|1995||Democratic Republic of Congo (formerly Zaire)||ZEBOV||315||250||81%||Occurred in Kikwit and surrounding area. Traced to index case-patient who worked in forest adjoining the city. Epidemic spread through families and hospitals.|
|1996 Jan-Apr||Gabon||ZEBOV||37||21||57%||Occurred in Mayibout area. A chimpanzee found dead in the forest was eaten by people hunting for food. Nineteen people who were involved in the butchery of the animal became ill; other cases occurred in family members.|
|1996-1997 Jul-Jan||Gabon||ZEBOV||60||45||74%||Occurred in Booué area with transport of patients to Libreville. Index case-patient was a hunter who lived in a forest camp. Disease was spread by close contact with infected persons. A dead chimpanzee found in the forest at the time was determined to be infected.|
|1996||South Africa||ZEBOV||2||1||50%||A medical professional traveled from Gabon to Johannesburg, South Africa, after having treated Ebola virus-infected patients and thus having been exposed to the virus. He was hospitalized, and a nurse who took care of him became infected and died.|
|1996||USA||REBOV||0||0||0%||REBOV was introduced into a quarantine facility in Texas by monkeys imported from the Philippines. No human infections were identified.|
|1996||Philippines||REBOV||0||0||0%||REBOV was identified in a monkey export facility in the Philippines. No human infections were identified.|
|2000-2001||Uganda||SEBOV||425||224||53%||Occurred in Gulu, Masindi, and Mbarara districts of Uganda. The three most important risks associated with Ebola virus infection were attending funerals of Ebola hemorrhagic fever case-patients, having contact with case-patients in one's family, and providing medical care to Ebola case-patients without using adequate personal protective measures.|
|2001-2002 Oct-Mar||Gabon||ZEBOV||65||53||82%||Outbreak occurred over the border of Gabon and the Republic of the Congo.|
|2001-2002 Oct-Mar||Republic of Congo||ZEBOV||57||43||75%||Outbreak occurred over the border of Gabon and the Republic of the Congo. This was the first time that Ebola hemorrhagic fever was reported in the Republic of the Congo.|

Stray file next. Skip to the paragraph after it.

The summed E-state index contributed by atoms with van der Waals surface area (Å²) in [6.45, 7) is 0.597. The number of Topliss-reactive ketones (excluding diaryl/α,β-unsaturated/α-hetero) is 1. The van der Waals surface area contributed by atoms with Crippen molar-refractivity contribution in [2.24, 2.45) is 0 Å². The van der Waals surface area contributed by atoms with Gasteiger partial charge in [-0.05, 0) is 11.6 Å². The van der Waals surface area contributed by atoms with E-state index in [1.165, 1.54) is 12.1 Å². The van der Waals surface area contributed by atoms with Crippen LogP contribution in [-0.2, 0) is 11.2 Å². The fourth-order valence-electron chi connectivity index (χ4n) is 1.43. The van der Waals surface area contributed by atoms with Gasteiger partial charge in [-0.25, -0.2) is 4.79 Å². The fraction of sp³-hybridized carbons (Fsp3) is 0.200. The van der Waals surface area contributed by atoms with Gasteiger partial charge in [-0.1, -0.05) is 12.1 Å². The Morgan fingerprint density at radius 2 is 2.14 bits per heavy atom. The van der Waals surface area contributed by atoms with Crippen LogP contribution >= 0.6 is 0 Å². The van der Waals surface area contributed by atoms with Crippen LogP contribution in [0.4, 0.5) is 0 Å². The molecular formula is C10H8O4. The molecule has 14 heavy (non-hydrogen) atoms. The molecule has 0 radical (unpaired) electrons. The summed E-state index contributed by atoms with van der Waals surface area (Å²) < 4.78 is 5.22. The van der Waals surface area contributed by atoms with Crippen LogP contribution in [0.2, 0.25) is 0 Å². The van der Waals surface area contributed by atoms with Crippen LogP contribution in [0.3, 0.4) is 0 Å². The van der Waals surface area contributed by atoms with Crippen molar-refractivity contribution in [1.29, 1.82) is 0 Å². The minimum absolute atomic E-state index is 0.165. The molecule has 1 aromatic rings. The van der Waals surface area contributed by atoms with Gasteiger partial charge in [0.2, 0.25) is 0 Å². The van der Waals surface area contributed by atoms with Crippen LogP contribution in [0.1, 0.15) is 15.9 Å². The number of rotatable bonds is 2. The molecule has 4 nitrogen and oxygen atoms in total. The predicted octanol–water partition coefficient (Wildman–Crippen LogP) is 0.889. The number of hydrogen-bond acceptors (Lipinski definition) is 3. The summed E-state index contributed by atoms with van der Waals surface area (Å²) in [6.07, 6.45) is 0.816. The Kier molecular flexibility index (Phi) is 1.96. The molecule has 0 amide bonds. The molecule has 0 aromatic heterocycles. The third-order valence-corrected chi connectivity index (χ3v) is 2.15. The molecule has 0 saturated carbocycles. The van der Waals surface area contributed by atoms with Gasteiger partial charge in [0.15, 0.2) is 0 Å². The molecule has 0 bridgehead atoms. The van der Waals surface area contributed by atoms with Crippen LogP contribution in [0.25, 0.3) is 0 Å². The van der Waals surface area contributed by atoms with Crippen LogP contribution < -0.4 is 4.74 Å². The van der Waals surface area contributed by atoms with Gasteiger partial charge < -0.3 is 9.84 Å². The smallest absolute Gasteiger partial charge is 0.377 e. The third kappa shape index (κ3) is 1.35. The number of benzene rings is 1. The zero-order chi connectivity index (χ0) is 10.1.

|2002-2003 Dec-Apr||Republic of Congo||ZEBOV||143||128||89%||Outbreak occurred in the districts of Mbomo and Kéllé in Cuvette Ouest Département.|
|2003 Nov-Dec||Republic of Congo||ZEBOV||35||29||83%||Outbreak occurred in Mbomo and Mbandza villages located in Mbomo district, Cuvette Ouest Département.|
|2004||Sudan||SEBOV||17||7||41%||Outbreak occurred in Yambio county of southern Sudan. This outbreak was concurrent with an outbreak of measles in the same area, and several suspected EHF cases were later reclassified as measles cases.|
|2007||Democratic Republic of Congo||ZEBOV||264||187||71%||Outbreak occurred in Kasai Occidental Province. The outbreak was declared over on November 20. Last confirmed case on October 4 and last death on October 10.|
|2007-2008 Dec-Jan||Uganda||Bundibugyo ebolavirus||149||37||25%||Outbreak occurred in Bundibugyo District in western Uganda. First reported occurrence of a new strain.|
|2008 Nov||Philippines||REBOV||6 (asymptomatic)||0||0%||First known occurrence of REBOV in pigs. Strain closely similar to earlier strains. Six workers from the pig farm and slaughterhouse developed antibodies but did not become sick.|
|2008-2009 Dec-Feb||Democratic Republic of Congo||ZEBOV||32||14||47%||Outbreak occurred in the Mweka and Luebo health zones of the Province of Kasai Occidental.|
|2012 (Presently Ongoing)||Uganda||SEBOV||~36||31||~44%||Outbreak is ongoing in the Kibaale Province, but statistics are still subject to current information gathering efforts by World Health Organization, other NGO's, The CDC and others.|
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- Covance controversies Information about the 1989 laboratory outbreak